- Quit Claim Deed. A quit claim deed contains no warranties of any kind and conveys only the interest, if any, held by the grantor (for example, if the grantor actually had no interest to convey, the quitclaim deed would not vest any ownership in the grantee). The quit-claim deed is not typically used for residential real estate purchase transactions.
- Sheriff’s Deed. A sheriff’s deed is a deed granted at the end of a mortgage foreclosure, in which the sheriff, under the order of the court in the foreclosure case, grants ownership of the property to the successful bidder at the sheriff’s sale. These deeds are quitclaim deeds and carry no warranty because the bidder at the sheriff’s sale takes title “subject to all legal encumbrances” including any flaws in the foreclosure procedure.
- Fiduciary Deed. A fiduciary deed is a deed granted by a trustee or other fiduciary (often a court-appointed individual or entity) who conveys title to property pursuant to that grantor’s authority under a trust agreement or as the result of a court-supervised proceeding.
Real Estate Lawyer Versus Agent
There’s a ton of real estate intel on the interwebs. (Why, you’re looking at some of it right now!) But even if you consider yourself the most research-savvy digital consumer of all time, you may not know everything you need to make the wisest decisions when negotiating a real estate transaction.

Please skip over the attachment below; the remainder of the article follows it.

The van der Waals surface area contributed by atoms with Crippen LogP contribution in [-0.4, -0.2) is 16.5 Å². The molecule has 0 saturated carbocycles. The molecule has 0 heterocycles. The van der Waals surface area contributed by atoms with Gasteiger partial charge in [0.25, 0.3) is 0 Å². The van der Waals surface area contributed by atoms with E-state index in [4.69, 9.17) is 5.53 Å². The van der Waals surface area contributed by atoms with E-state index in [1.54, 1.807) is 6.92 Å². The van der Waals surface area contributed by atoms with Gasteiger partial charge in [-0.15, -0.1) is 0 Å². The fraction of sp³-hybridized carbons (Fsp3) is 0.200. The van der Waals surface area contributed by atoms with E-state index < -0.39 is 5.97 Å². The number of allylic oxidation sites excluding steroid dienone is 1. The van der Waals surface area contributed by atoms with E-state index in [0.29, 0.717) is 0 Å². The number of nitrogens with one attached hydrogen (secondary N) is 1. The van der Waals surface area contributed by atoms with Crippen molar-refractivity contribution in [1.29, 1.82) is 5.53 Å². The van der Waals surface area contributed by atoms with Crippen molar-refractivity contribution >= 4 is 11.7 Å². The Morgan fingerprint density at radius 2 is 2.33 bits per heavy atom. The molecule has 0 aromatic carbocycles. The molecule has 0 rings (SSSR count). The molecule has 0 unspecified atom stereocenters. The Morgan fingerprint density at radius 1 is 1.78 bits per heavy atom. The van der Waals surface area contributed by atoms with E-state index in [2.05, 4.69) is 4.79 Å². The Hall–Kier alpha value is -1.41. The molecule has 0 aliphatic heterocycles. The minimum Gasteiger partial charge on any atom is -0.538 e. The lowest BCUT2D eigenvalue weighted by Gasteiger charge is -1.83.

Maybe you’re already familiar with real estate terms like “escrow” and “easement.” But we’re not just talking about a few words that test your real estate vocabulary. We’re talking about processing the bazillions of details you’ll deal with to buy or sell a home.
Here’s a quick list of things you may not already know that could put, or keep, money in your wallet while you’re in the real estate game.
Have you purchased a property before? Or are you a landlord that is sometimes stressed out with your tenants? Find out what are the things that you can possibly do.
The government has never been deaf to the needs of the tenants and even owners of some expensive properties in the State. That is why, the Real Estate Law has been implemented.
It is not a secret from us that the legalities involved in purchasing or renting a property is very complex. That is why many have not fought a good fight since they are not aware of their rights. Yes, it is a good idea that one must hire a lawyer for him to have a guide on what’s the best move in the issues about real estate. However, many real estate owners are not well aware of where and how they can find the best lawyer for them; while others are also afraid to entrust to a newly known lawyer the confidential matters regarding the property. Well, others have suggested that you can find one in the country law firms since they are expected that they can surely manage the case, given the experience and their membership in the firm. Thus, whether a lawyer is around or not, the real estate property owner must be aware of his rights and limitations. This means that he himself must also study the Real Estate Law. The usual problems that they are facing are focused on trespassing, frauds, foreclosures and many other legal issues.